Federici directly links the phenomenon to the earlier outlined trend: “An increase in male violence against women, (is) triggered in part by fear of economic completion, in part by the frustration men experience in not being able to fulfill their role as family providers” (109). There is, however, even more to it. As one can infer from Federici’s article, the enactment of different social policies that have been traditionally presumed to be of primary concern to women (such as the legalization of abortion) should not be discussed outside of the overall socio-economic context. After all, if the demographic dynamics within the society are predetermined economically, then there is indeed a good rationale in referring to the gender-related regulative policies and practices as such that serve the purpose of increasing the effectiveness of capitalist production. Therefore, the legalization (or criminalization) of abortion should be seen as the instrument of regulating the “reproduction of workers”: the most important economic function of women, which is not being accounted for within the context of how the free-market economy generates a new “surplus value”.

In light of the above-stated, there can be very little doubt that the notions of “sex” and “race” are indeed socially constructed. The actual process of how it is being done appears to be heavily affected by the particularities of the surrounding socio-economic environment: all in full accordance with the main provisions of feminist sociology.

Social and cultural power

One of the most paradoxical aspects of the contemporary socio-cultural situation in America is that, despite the country’s nominal commitment to professing the ideals of multiculturalism, American society continues to remain subtly racist. There is, however, is nothing truly unexplainable about the described state of affairs, in this regard: it is nothing but yet another observable extrapolation of the fact that, just as it was the case in the 19th century, the public discourse in the US remains essentially Eurocentric. The validity of this suggestion is best explored concerning the assigned articles by Gramsci and Hong, as such that contain several valuable insights into what are the subtle tactics that the representatives of the ruling elites resort to while striving to preserve their dominance over the society.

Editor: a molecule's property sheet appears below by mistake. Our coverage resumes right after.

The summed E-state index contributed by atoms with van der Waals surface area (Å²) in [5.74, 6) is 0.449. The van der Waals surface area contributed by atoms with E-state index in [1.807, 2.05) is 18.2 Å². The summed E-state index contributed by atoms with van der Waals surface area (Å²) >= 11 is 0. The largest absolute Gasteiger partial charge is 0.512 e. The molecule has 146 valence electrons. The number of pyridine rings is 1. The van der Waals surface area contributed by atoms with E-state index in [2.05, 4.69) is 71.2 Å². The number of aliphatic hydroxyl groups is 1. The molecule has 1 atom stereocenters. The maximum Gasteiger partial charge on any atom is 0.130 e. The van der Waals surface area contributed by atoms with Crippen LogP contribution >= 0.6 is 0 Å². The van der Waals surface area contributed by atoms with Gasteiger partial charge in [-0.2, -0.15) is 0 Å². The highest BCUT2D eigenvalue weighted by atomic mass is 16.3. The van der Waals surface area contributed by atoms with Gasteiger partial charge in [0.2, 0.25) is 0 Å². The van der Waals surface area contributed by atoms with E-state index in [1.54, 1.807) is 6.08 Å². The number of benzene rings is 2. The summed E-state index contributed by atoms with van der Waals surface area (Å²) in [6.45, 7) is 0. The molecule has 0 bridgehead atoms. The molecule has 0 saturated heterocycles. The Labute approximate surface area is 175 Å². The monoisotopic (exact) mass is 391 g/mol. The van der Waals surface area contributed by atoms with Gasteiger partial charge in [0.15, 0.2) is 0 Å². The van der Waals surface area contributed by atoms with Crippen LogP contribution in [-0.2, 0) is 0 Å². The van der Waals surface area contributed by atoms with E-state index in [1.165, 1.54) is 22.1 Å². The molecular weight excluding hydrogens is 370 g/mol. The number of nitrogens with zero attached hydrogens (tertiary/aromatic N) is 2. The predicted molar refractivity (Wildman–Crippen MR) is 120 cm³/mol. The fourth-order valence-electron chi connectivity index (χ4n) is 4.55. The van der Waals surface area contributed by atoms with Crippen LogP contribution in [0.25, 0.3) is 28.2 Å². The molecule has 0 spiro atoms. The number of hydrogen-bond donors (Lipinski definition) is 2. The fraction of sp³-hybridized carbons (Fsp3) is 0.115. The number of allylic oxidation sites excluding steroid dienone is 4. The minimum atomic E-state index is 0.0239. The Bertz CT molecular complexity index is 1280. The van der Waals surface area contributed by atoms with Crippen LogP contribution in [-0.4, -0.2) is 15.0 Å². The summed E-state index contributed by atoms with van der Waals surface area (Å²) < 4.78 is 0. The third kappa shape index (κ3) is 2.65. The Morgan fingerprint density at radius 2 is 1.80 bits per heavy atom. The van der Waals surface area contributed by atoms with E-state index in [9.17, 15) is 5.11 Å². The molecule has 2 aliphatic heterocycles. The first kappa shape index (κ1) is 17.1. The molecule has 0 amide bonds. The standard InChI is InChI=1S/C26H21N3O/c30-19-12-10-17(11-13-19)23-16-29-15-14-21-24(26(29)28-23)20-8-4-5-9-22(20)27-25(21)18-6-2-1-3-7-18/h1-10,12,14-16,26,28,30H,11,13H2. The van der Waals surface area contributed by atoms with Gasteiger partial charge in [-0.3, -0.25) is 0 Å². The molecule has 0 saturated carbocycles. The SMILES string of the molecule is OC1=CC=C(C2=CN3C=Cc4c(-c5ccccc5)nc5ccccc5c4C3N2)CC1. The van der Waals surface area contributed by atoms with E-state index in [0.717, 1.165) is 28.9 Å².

The first thing that emerges from the reading of both written pieces is that, contrary to what many people assume to be the case, it is wrong to refer to knowledge as merely the summation of some odd facts that represent the value of a “thing in itself”, regardless of what happened to be the surrounding socio-cultural climate. There are always the elements of a perceptual bias to just about every type of knowledge, as well as to the process of how it is being accumulated, in the epistemological sense of this word. The functioning of most colleges and universities in the US is perfectly illustrative, in this regard. After all, the actual goal of these institutions’ existence has always been assumed to foster normative knowledge in students. This type of knowledge, however, naturally derives from the specifically Eurocentric (object-centered) outlook on the surrounding reality. As Hong argued: “The epistemological structure of Western university education… (is) based on a sense of progress toward a singular and universalizable notion of civilization, represented by a canonical notion of Western culture” (99). The effect is apparent: even the most successful African-American graduates leave their colleges and universities with the deep-seated/irrational conviction that Eurocentric “normativity” is indeed thoroughly legitimate. Subsequently, this causes them to feel alienated to an extent from the Black discourse and makes it much harder for the individuals in question to adopt an active stance in life while addressing social challenges.